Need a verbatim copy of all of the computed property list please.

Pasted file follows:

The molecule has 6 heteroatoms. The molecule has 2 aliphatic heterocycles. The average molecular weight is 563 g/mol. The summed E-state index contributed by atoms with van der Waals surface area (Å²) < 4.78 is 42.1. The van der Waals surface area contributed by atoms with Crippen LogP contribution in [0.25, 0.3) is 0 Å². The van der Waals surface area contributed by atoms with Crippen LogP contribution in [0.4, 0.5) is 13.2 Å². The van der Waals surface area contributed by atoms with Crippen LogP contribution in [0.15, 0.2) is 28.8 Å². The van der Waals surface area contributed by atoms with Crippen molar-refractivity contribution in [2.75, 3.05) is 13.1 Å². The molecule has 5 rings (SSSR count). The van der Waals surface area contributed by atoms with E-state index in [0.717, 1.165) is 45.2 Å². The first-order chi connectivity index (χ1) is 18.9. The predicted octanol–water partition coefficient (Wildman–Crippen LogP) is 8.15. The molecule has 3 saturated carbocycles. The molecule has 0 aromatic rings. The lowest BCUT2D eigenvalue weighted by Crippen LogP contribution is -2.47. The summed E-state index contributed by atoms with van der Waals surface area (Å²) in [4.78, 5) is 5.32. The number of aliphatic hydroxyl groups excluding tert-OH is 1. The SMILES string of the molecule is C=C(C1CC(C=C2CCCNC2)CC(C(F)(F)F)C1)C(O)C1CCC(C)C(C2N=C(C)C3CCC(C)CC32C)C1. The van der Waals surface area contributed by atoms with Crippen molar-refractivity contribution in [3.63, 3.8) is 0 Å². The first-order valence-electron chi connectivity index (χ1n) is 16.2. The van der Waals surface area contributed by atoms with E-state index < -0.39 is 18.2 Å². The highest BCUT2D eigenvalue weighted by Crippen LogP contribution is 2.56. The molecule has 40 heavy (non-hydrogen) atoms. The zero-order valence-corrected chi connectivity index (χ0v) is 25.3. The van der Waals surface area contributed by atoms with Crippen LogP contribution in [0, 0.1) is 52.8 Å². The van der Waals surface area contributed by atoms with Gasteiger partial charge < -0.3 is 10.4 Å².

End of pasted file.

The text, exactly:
The molecule has 6 heteroatoms. The molecule has 2 aliphatic heterocycles. The average molecular weight is 563 g/mol. The summed E-state index contributed by atoms with van der Waals surface area (Å²) < 4.78 is 42.1. The van der Waals surface area contributed by atoms with Crippen LogP contribution in [0.25, 0.3) is 0 Å². The van der Waals surface area contributed by atoms with Crippen LogP contribution in [0.4, 0.5) is 13.2 Å². The van der Waals surface area contributed by atoms with Crippen LogP contribution in [0.15, 0.2) is 28.8 Å². The van der Waals surface area contributed by atoms with Crippen molar-refractivity contribution in [2.75, 3.05) is 13.1 Å². The molecule has 5 rings (SSSR count). The van der Waals surface area contributed by atoms with E-state index in [0.717, 1.165) is 45.2 Å². The first-order chi connectivity index (χ1) is 18.9. The predicted octanol–water partition coefficient (Wildman–Crippen LogP) is 8.15. The molecule has 3 saturated carbocycles. The molecule has 0 aromatic rings. The lowest BCUT2D eigenvalue weighted by Crippen LogP contribution is -2.47. The summed E-state index contributed by atoms with van der Waals surface area (Å²) in [4.78, 5) is 5.32. The number of aliphatic hydroxyl groups excluding tert-OH is 1. The SMILES string of the molecule is C=C(C1CC(C=C2CCCNC2)CC(C(F)(F)F)C1)C(O)C1CCC(C)C(C2N=C(C)C3CCC(C)CC32C)C1. The van der Waals surface area contributed by atoms with Crippen molar-refractivity contribution in [3.63, 3.8) is 0 Å². The first-order valence-electron chi connectivity index (χ1n) is 16.2. The van der Waals surface area contributed by atoms with E-state index < -0.39 is 18.2 Å². The highest BCUT2D eigenvalue weighted by Crippen LogP contribution is 2.56. The molecule has 40 heavy (non-hydrogen) atoms. The zero-order valence-corrected chi connectivity index (χ0v) is 25.3. The van der Waals surface area contributed by atoms with Crippen LogP contribution in [0, 0.1) is 52.8 Å². The van der Waals surface area contributed by atoms with Gasteiger partial charge < -0.3 is 10.4 Å².